An explosion at the crowded Oktoberfest beer festival here last night killed at least nine persons including one child, and injured 115 others, police said early this morning.
A police spokesman said the blast was apparently caused by a powerful device in a trash can near an exit from the annual festival. "We are assuming it was a terrorist attack," a police spokesman said.
Although police Chief Manfred Schreiber told reporters that evidence pointed to the use of explosives, he would not commit himself further until explosives experts have completed their investigation.
Witnesses told police a sheet of flame shot 50 feet into the air at the main entrance to the festival grounds, which were jammed with an estimated 100,000 visitors.
"I saw bodies lying all around," said Andrea Rohloff, a Munich resident. "The entire street under the arched entryway at the main gate, the one that is decorated with garlands, was bathed in blood."
"It's gruesome chaos here," the driver of one of the first fire trucks on the scene reported to the central station by radio. "A terrible catastrophe."
Taxi drivers said they halted their vehicles at the sight of the bodies of the dead and wounded strewn across the streets surrounding the Theresienwiese, the giant, one-square-mile open area where the Oktoberfest is held each year.
Citizens several miles away reported feeling the force of the blast, the first such catastrophe ever to strike the Munich Oktoberfest that reularly draws tens of thousands of American and other tourists to the city.
The area around the Thereesienwiese was closed off by police minutes after the bomb blast first was reported around 10:20 p.m. (4:20 p.m. EDT), just 10 minutes before the beer taps officially stop flowing at the tents and stands erected around the merry-go-rounds of the Oktoberfest, police said.
Private doctors were called to the explosion site and personal cars were used as emergency vehicles in addition to ambulances, fire and police cars.
Many of the wounded were waiting for streetcars and cabs near the site of the explosion, and "that's why the catastrophe was especially great," a fire department spokesman said.
Visitors from all over the world flock to the festival to drink the famous Munich brew from litersized mugs and sing traditional German songs, accompanied by brass bands.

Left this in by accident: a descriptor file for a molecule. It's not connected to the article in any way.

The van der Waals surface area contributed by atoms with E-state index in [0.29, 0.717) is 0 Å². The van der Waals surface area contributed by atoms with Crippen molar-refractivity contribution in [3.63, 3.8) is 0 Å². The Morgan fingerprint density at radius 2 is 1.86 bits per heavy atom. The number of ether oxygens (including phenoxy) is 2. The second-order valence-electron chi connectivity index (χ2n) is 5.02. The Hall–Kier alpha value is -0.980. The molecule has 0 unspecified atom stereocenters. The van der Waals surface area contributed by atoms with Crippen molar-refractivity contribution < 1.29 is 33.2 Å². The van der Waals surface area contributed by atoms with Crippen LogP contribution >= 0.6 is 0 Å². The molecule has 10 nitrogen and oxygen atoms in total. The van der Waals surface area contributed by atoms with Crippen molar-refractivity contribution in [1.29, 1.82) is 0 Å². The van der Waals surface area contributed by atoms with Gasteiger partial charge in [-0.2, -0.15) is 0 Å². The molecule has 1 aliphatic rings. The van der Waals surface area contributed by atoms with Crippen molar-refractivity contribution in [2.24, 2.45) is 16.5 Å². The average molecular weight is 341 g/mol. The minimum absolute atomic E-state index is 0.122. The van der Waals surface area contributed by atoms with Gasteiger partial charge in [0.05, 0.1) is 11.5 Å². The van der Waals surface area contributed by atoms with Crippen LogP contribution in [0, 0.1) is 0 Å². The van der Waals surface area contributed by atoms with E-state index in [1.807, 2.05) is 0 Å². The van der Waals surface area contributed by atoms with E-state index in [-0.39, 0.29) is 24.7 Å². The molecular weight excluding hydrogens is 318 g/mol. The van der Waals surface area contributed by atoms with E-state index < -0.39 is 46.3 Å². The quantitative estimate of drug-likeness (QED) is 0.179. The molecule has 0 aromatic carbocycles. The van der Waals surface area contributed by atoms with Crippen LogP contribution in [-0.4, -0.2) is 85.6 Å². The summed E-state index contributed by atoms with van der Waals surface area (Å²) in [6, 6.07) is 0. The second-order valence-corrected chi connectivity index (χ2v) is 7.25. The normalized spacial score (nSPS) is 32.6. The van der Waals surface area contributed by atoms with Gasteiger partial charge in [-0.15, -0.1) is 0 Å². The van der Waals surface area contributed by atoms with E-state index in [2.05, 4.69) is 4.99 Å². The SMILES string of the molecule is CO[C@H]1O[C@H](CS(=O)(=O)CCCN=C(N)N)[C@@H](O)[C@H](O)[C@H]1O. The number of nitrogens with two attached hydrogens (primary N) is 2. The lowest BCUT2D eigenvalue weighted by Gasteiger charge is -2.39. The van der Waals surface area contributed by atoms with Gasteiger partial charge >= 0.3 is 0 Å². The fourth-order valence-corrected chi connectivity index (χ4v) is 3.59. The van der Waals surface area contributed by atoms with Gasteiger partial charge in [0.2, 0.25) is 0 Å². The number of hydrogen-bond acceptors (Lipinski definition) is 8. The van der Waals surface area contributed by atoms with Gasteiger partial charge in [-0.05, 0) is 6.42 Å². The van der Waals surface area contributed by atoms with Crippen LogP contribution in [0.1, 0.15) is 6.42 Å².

It was not known if any foreigners were among the casualties.
Brewers and beer salesmen gathered an hour after the explosion to discuss whether to continue the Oktoberfest, but decided to go on with the beer festival, which opened last Saturday and runs through Oct. 5. They also agreed to have the traditional parade of Bavarian folk dancers and horse-drawn carts loaded with wooden beer barrels, a spokesman said.
Police and fire brigades reported they were stretched to capacity by the catastrophe. A spokesman for the Munich fire brigade said between 80 and 100 firemen drove to the scene in about 40 vehicles, signaling the heaviest deployment of firefighting forces since the attack that killed Israeli athletes at the Munich Olympics in 1972.
Bavarian state Premier Franz Josef Strauss, who went to the scene from an election rally in Trier, expressed shock over the incident. Bavarian Interior Minister Gerold Tandler, who accompanied him, announced a $5,500 reward for clues leading to the arrest of those responsible for the blast.
Despite speculation about a terrorist motive, police said they knew of no threats or warnings prior to the blast.
West Germany has been plaged by urban terrorism since the late 1960s when the left-wing Red Army Faction, under the leadership of Andreas Baader and Ulrike Meinhof, began a wave of terrorist attacks, kidnapings and robberies. They and many of their key followers eventually were arrested.
Baader and Meinhof apparently committed suicide in jail in 1977, and terrorism appeared to subside in recent years.